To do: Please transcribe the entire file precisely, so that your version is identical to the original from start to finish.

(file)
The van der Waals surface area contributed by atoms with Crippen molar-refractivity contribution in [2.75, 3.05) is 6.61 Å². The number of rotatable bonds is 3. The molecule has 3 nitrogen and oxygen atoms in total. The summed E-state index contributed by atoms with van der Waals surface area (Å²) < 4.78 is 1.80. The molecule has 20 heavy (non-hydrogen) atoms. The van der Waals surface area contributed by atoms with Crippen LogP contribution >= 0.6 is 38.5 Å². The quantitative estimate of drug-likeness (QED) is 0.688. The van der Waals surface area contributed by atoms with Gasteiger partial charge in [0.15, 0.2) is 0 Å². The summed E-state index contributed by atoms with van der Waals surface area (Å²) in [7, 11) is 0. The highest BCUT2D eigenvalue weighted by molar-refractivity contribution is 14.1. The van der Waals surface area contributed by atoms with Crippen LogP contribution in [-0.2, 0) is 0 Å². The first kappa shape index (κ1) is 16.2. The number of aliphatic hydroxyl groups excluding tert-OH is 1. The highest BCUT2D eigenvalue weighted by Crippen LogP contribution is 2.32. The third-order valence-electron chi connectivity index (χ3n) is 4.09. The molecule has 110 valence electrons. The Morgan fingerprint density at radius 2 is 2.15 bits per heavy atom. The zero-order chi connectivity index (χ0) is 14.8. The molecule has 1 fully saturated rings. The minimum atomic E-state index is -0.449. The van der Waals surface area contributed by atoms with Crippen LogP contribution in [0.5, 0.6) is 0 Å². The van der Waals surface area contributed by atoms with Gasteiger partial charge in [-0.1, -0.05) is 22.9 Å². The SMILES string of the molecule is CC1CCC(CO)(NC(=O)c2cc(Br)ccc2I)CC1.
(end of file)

The van der Waals surface area contributed by atoms with Crippen molar-refractivity contribution in [2.75, 3.05) is 6.61 Å². The number of rotatable bonds is 3. The molecule has 3 nitrogen and oxygen atoms in total. The summed E-state index contributed by atoms with van der Waals surface area (Å²) < 4.78 is 1.80. The molecule has 20 heavy (non-hydrogen) atoms. The van der Waals surface area contributed by atoms with Crippen LogP contribution >= 0.6 is 38.5 Å². The quantitative estimate of drug-likeness (QED) is 0.688. The van der Waals surface area contributed by atoms with Gasteiger partial charge in [0.15, 0.2) is 0 Å². The summed E-state index contributed by atoms with van der Waals surface area (Å²) in [7, 11) is 0. The highest BCUT2D eigenvalue weighted by molar-refractivity contribution is 14.1. The van der Waals surface area contributed by atoms with Crippen LogP contribution in [-0.2, 0) is 0 Å². The first kappa shape index (κ1) is 16.2. The number of aliphatic hydroxyl groups excluding tert-OH is 1. The highest BCUT2D eigenvalue weighted by Crippen LogP contribution is 2.32. The third-order valence-electron chi connectivity index (χ3n) is 4.09. The molecule has 110 valence electrons. The Morgan fingerprint density at radius 2 is 2.15 bits per heavy atom. The zero-order chi connectivity index (χ0) is 14.8. The molecule has 1 fully saturated rings. The minimum atomic E-state index is -0.449. The van der Waals surface area contributed by atoms with Crippen LogP contribution in [0.5, 0.6) is 0 Å². The van der Waals surface area contributed by atoms with Gasteiger partial charge in [-0.1, -0.05) is 22.9 Å². The SMILES string of the molecule is CC1CCC(CO)(NC(=O)c2cc(Br)ccc2I)CC1.